The second phase has been 5 minute VO2 repeats and race simulation with a fairly high volume of easy climbing. On most rides I would do a VO2max interval for around 4-5 mins early in the ride to elicit V02max which would give me a better chance of hitting VO2 adaptions during general climbing for the rest of the session. I felt mostly motivated during this phase and could complete the key sessions I intended to do. I was thrown out by my power meter not reading correctly for a lot of this period which meant quantifying efforts more difficult. For a good part of the early weeks I was under my true target powers due to the PM over reading. This also affected many races where I hit the numbers planned and had slow results because of this. I guess this is a lesson in training with and not to power.
Final phase, race and taper. In these final weeks I’ve backed off volume considerably but ensure I keep doing high intensity climbs. For some reason this season I’ve been struggling with performance anxiety during training. Thoughts of ‘what if I go slower up this hill despite trying hard’. I’ve tried to combat this by concentrating on the purpose of the effort. I’ve turned it from ‘how fast can I go’ to ‘how hard can I make this’ or ‘how much can I make this hurt’. This does seem to switch some of the anxiousness off.
I still don’t think I’ve fully shaken off the part of the brain that holds me back for a long effort. I’ve been finishing races still feeling as if I could have gone on if needed. Pacing is certainly something to concentrate on next year. I will be doing my best to keep climbing a part of my weekly training. I will be focusing on SPOCO events next year to ensure this.
I have a Felt F5 frame which I use for my hill climbs the frame is sub kilo but not the lightest. It is however very stiff, I notice this when moving from my Felt B16 TT bike which is as stiff as a noodle. I’ve been very lucky to find a friend in Edgar Reynolds who has an array of Lightweight wheels. He lent me two sets this season. Fernwegs which are super aero, quite light and very stiff (2.5kg with tyres and cassete). Meilensteins light less aero but still stiff (2kg with tyres and cassete). So the choice in each race has been which set to use. I’ve made lots of use of the Compare Equipment tool for this making assumptions between cda of the two wheel sets. It seems in general for climbs below 6% or those than have significant sub 6% sections the aero Fernwegs are faster despite the weight penalty. For the steeper climbs I’ve gone for the lighter Meilensteins.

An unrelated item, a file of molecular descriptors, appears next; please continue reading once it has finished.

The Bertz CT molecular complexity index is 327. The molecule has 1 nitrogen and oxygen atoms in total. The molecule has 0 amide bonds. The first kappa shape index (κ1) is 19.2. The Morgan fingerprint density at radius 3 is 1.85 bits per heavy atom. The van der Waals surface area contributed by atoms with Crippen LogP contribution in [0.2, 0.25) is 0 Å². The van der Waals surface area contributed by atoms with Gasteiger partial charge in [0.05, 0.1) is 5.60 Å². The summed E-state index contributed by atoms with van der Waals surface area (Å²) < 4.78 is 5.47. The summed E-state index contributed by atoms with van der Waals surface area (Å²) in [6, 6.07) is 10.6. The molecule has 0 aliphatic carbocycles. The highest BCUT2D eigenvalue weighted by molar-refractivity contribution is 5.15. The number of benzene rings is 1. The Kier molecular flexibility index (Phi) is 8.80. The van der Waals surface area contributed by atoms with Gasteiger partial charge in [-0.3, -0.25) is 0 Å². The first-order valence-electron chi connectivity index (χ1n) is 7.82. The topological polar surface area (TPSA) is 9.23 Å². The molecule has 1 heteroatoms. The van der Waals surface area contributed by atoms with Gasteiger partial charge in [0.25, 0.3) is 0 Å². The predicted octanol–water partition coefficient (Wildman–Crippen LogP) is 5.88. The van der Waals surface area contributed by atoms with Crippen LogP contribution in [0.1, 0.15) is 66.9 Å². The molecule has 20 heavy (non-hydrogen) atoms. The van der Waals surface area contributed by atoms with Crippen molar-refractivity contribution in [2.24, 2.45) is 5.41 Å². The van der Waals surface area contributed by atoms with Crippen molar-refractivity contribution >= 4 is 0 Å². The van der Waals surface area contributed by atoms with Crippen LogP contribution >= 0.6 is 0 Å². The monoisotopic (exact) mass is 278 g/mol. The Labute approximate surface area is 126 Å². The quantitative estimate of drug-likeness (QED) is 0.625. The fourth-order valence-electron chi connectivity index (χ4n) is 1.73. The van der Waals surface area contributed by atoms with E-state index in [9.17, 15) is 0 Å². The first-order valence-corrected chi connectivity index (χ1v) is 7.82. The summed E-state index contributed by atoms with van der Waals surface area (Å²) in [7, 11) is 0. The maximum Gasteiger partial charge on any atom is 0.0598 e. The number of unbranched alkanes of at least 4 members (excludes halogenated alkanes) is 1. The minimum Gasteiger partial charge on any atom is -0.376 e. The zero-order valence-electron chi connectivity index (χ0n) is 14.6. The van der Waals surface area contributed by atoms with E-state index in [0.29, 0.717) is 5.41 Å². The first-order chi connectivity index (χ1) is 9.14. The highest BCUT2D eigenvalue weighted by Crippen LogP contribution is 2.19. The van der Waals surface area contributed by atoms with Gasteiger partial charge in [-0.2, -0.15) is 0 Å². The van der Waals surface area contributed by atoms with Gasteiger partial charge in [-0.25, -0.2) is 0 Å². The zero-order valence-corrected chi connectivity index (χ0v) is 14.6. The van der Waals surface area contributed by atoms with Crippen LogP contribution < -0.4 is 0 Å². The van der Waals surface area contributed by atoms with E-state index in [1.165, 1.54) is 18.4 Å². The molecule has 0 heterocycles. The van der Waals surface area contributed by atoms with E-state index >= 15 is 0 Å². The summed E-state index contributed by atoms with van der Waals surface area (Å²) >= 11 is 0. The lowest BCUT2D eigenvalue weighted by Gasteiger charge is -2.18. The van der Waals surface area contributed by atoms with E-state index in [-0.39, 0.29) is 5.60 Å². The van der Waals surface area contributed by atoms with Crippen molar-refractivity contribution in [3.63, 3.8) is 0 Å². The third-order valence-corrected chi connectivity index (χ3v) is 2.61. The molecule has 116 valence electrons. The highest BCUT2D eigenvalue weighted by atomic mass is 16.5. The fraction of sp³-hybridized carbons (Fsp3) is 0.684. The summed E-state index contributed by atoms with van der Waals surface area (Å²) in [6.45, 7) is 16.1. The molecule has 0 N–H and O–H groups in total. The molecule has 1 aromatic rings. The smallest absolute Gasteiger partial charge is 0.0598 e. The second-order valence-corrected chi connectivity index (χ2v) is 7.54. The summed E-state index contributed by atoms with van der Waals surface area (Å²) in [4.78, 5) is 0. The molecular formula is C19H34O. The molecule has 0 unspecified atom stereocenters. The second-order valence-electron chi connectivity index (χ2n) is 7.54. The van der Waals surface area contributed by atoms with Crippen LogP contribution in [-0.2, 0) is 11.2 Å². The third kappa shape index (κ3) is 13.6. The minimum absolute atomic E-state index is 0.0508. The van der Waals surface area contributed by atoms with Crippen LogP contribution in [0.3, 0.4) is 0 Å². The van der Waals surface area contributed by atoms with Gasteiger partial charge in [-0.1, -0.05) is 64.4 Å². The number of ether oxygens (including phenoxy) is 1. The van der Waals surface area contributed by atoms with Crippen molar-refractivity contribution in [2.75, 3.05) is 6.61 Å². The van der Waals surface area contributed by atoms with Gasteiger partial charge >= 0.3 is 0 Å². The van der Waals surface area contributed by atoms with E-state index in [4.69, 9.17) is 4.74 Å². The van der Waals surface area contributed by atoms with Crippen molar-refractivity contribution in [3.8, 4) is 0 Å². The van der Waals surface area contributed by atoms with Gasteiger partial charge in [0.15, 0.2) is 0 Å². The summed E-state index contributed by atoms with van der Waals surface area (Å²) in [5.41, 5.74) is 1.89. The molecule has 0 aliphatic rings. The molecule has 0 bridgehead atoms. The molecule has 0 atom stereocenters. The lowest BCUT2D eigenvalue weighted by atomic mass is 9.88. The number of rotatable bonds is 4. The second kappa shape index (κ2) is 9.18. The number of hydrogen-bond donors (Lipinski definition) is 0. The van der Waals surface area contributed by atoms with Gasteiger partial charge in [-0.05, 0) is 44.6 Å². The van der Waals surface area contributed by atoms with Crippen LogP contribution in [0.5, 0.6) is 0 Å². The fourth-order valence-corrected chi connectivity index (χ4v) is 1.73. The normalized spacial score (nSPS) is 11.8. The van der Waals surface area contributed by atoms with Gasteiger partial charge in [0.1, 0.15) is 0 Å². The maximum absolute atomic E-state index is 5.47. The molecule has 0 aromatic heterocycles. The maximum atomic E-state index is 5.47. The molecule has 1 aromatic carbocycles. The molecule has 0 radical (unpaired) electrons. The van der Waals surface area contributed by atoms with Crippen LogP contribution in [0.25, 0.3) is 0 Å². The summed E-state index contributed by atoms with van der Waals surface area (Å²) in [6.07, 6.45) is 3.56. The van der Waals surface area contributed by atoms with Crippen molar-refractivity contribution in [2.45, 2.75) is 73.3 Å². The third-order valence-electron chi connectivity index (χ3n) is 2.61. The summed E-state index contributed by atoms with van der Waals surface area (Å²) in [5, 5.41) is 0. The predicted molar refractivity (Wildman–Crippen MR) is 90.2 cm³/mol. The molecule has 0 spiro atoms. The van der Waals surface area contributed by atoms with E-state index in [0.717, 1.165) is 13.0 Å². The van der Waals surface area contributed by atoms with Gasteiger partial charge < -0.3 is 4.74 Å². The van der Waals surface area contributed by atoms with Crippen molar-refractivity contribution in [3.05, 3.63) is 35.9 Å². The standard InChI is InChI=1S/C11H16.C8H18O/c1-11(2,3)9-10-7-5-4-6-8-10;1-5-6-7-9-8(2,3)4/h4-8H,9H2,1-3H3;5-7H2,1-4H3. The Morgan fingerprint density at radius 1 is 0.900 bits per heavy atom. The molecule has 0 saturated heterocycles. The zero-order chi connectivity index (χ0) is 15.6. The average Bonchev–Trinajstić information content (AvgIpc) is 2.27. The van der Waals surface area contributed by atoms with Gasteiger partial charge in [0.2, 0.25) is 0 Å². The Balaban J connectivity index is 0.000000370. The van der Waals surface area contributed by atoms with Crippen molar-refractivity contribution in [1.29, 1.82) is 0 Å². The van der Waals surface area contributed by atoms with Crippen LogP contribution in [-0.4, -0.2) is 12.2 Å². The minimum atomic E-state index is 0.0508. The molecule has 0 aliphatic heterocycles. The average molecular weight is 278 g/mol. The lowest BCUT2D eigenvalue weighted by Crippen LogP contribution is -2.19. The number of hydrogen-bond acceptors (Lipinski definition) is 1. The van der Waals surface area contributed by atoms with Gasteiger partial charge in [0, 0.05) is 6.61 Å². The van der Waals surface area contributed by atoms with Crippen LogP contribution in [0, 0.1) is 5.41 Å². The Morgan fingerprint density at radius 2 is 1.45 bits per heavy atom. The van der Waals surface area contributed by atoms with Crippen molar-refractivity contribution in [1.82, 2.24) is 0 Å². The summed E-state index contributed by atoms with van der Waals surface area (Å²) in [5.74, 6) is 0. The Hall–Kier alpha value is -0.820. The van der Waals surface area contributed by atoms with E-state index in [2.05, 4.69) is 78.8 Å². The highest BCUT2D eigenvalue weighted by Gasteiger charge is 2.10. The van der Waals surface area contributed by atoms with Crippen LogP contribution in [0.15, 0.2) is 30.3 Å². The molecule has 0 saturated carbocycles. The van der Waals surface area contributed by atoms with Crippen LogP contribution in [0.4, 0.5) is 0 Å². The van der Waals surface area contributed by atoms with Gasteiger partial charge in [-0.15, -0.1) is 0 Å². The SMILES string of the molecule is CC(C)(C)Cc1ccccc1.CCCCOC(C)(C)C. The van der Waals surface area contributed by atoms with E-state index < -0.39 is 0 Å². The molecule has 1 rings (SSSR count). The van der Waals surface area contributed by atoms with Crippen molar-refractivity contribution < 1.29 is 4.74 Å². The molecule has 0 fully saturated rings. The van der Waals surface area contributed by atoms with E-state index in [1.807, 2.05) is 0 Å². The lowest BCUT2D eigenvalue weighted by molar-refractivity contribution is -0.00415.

Since the above photo I’ve hacked away at the bike to make it as light as I could. I managed to find the following savings…
- Cutting off drops 81g
- Headset spacers and cap 28g
- Front derailleur cabling 32g (I left the mech on to stop the chain from dropping off)
- Bar tape and plugs 73g
- Saddle covering and foam 49g
- Misc bit such as mech bolts
In all I’ve found 276g a whole 1/4kg! Not as much as I’d hoped. But that could be a second faster on some climbs. The sacrifice has been spending a few weeks without drops which has given me arm ache. No front mech which has meant spinning everywhere, until last week when I put it back on for Beeley Moor. Riding on a surprisingly comfortable sliver of carbon.
In all my bike weighs at its lightest config 7.1kg. I’m giving up 2kg on the lighter bikes but for the resources I have available I think this is as light as it can get. One thing I could do is turn it into a single chainring at the front but I’m reluctant to start messing with my Quarq again.
Looking forward to Sunday
In all I can’t complain. I am in a good place mentally about the nationals. I feel excited. I will enjoy the experience with the objective of being more competitive next year. I want to do my best. However this time around it feels like a dress rehearsal. Of course I hope I can get the most out of myself on the day. I’m lucky to have such a good friend in Edgar Reynolds who has lent my some very nice wheels for the day which I hope to spin up the hill in an effort deeper in the pain cave than I’ve ever been before.
Thanks to Steve Hall for the great Mow Cop photo.